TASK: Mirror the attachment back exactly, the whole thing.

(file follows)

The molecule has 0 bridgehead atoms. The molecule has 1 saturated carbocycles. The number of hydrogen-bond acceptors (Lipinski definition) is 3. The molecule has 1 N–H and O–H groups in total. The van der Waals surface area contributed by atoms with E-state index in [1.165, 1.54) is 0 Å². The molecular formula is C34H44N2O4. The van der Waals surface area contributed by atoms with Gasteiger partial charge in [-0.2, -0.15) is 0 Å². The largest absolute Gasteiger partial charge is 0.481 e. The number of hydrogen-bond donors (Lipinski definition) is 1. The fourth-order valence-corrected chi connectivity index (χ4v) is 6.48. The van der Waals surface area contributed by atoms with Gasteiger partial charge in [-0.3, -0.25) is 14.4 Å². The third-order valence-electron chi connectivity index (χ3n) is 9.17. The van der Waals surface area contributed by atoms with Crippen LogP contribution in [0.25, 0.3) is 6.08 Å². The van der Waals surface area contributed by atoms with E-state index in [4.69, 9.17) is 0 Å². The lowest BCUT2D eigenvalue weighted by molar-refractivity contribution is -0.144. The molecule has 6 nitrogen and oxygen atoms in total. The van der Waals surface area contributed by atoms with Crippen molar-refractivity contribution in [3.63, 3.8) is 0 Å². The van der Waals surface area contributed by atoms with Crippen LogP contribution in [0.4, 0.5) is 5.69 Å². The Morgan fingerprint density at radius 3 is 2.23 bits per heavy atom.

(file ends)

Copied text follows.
The molecule has 0 bridgehead atoms. The molecule has 1 saturated carbocycles. The number of hydrogen-bond acceptors (Lipinski definition) is 3. The molecule has 1 N–H and O–H groups in total. The van der Waals surface area contributed by atoms with E-state index in [1.165, 1.54) is 0 Å². The molecular formula is C34H44N2O4. The van der Waals surface area contributed by atoms with Gasteiger partial charge in [-0.2, -0.15) is 0 Å². The largest absolute Gasteiger partial charge is 0.481 e. The number of hydrogen-bond donors (Lipinski definition) is 1. The fourth-order valence-corrected chi connectivity index (χ4v) is 6.48. The van der Waals surface area contributed by atoms with Gasteiger partial charge in [-0.3, -0.25) is 14.4 Å². The third-order valence-electron chi connectivity index (χ3n) is 9.17. The van der Waals surface area contributed by atoms with Crippen LogP contribution in [0.25, 0.3) is 6.08 Å². The van der Waals surface area contributed by atoms with E-state index in [4.69, 9.17) is 0 Å². The lowest BCUT2D eigenvalue weighted by molar-refractivity contribution is -0.144. The molecule has 6 nitrogen and oxygen atoms in total. The van der Waals surface area contributed by atoms with Crippen molar-refractivity contribution in [3.63, 3.8) is 0 Å². The van der Waals surface area contributed by atoms with Crippen LogP contribution in [0.4, 0.5) is 5.69 Å². The Morgan fingerprint density at radius 3 is 2.23 bits per heavy atom.